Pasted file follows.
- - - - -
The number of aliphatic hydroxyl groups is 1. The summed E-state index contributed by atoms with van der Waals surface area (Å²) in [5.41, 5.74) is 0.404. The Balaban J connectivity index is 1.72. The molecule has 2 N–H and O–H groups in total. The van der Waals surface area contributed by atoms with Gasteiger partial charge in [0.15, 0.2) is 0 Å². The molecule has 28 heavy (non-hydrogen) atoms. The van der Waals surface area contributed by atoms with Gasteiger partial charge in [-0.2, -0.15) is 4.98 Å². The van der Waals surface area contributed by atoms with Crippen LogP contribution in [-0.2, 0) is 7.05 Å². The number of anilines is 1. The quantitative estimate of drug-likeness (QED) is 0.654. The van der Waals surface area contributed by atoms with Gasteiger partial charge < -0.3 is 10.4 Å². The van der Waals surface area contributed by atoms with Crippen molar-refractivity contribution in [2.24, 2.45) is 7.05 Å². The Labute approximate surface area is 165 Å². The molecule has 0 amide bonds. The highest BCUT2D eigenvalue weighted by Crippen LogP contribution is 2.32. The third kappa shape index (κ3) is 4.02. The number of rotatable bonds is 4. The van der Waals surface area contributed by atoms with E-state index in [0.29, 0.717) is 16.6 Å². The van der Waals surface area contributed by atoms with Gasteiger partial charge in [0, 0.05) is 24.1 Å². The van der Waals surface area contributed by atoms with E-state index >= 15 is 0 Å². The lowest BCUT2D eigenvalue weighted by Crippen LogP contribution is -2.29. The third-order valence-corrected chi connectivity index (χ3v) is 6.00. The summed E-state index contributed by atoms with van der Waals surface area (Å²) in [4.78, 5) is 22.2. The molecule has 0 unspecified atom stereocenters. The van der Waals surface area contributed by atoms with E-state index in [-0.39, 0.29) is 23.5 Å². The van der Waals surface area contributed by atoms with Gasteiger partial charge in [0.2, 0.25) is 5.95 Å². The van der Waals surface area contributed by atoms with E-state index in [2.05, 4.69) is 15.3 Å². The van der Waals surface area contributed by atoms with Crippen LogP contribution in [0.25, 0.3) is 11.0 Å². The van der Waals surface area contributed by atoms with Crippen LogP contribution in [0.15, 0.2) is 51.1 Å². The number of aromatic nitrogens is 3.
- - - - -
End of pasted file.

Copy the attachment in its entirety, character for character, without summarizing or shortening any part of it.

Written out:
The number of aliphatic hydroxyl groups is 1. The summed E-state index contributed by atoms with van der Waals surface area (Å²) in [5.41, 5.74) is 0.404. The Balaban J connectivity index is 1.72. The molecule has 2 N–H and O–H groups in total. The van der Waals surface area contributed by atoms with Gasteiger partial charge in [0.15, 0.2) is 0 Å². The molecule has 28 heavy (non-hydrogen) atoms. The van der Waals surface area contributed by atoms with Gasteiger partial charge in [-0.2, -0.15) is 4.98 Å². The van der Waals surface area contributed by atoms with Crippen LogP contribution in [-0.2, 0) is 7.05 Å². The number of anilines is 1. The quantitative estimate of drug-likeness (QED) is 0.654. The van der Waals surface area contributed by atoms with Gasteiger partial charge < -0.3 is 10.4 Å². The van der Waals surface area contributed by atoms with Crippen molar-refractivity contribution in [2.24, 2.45) is 7.05 Å². The Labute approximate surface area is 165 Å². The molecule has 0 amide bonds. The highest BCUT2D eigenvalue weighted by Crippen LogP contribution is 2.32. The third kappa shape index (κ3) is 4.02. The number of rotatable bonds is 4. The van der Waals surface area contributed by atoms with E-state index in [0.29, 0.717) is 16.6 Å². The van der Waals surface area contributed by atoms with Gasteiger partial charge in [0, 0.05) is 24.1 Å². The van der Waals surface area contributed by atoms with E-state index >= 15 is 0 Å². The lowest BCUT2D eigenvalue weighted by Crippen LogP contribution is -2.29. The third-order valence-corrected chi connectivity index (χ3v) is 6.00. The summed E-state index contributed by atoms with van der Waals surface area (Å²) in [4.78, 5) is 22.2. The molecule has 0 unspecified atom stereocenters. The van der Waals surface area contributed by atoms with E-state index in [-0.39, 0.29) is 23.5 Å². The van der Waals surface area contributed by atoms with Gasteiger partial charge in [0.2, 0.25) is 5.95 Å². The van der Waals surface area contributed by atoms with E-state index in [2.05, 4.69) is 15.3 Å². The van der Waals surface area contributed by atoms with Crippen LogP contribution in [0.25, 0.3) is 11.0 Å². The van der Waals surface area contributed by atoms with Crippen LogP contribution in [0.15, 0.2) is 51.1 Å². The number of aromatic nitrogens is 3.